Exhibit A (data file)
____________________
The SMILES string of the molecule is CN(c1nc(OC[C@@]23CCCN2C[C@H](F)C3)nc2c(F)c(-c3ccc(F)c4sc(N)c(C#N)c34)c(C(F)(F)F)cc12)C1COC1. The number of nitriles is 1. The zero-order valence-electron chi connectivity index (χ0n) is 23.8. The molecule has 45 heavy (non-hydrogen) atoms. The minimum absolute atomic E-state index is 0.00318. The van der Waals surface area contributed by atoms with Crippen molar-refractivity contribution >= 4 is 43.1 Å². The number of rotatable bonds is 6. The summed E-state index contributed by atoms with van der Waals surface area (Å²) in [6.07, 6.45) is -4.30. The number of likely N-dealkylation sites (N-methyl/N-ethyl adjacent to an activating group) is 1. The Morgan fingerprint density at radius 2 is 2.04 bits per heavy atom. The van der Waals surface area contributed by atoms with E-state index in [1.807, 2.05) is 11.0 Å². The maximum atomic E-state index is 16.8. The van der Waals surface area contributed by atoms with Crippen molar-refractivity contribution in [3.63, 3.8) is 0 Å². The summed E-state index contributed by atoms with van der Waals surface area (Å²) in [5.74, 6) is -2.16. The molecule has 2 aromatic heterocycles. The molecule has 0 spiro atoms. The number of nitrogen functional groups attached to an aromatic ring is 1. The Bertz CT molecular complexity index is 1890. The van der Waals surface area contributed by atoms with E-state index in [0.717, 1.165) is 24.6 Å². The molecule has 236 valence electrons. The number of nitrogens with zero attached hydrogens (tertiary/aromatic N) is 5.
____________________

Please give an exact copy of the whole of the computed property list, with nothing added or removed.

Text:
The SMILES string of the molecule is CN(c1nc(OC[C@@]23CCCN2C[C@H](F)C3)nc2c(F)c(-c3ccc(F)c4sc(N)c(C#N)c34)c(C(F)(F)F)cc12)C1COC1. The number of nitriles is 1. The zero-order valence-electron chi connectivity index (χ0n) is 23.8. The molecule has 45 heavy (non-hydrogen) atoms. The minimum absolute atomic E-state index is 0.00318. The van der Waals surface area contributed by atoms with Crippen molar-refractivity contribution >= 4 is 43.1 Å². The number of rotatable bonds is 6. The summed E-state index contributed by atoms with van der Waals surface area (Å²) in [6.07, 6.45) is -4.30. The number of likely N-dealkylation sites (N-methyl/N-ethyl adjacent to an activating group) is 1. The Morgan fingerprint density at radius 2 is 2.04 bits per heavy atom. The van der Waals surface area contributed by atoms with E-state index in [1.807, 2.05) is 11.0 Å². The maximum atomic E-state index is 16.8. The van der Waals surface area contributed by atoms with Crippen molar-refractivity contribution in [3.63, 3.8) is 0 Å². The summed E-state index contributed by atoms with van der Waals surface area (Å²) in [5.74, 6) is -2.16. The molecule has 2 aromatic heterocycles. The molecule has 0 spiro atoms. The number of nitrogen functional groups attached to an aromatic ring is 1. The Bertz CT molecular complexity index is 1890. The van der Waals surface area contributed by atoms with E-state index in [0.717, 1.165) is 24.6 Å². The molecule has 236 valence electrons. The number of nitrogens with zero attached hydrogens (tertiary/aromatic N) is 5.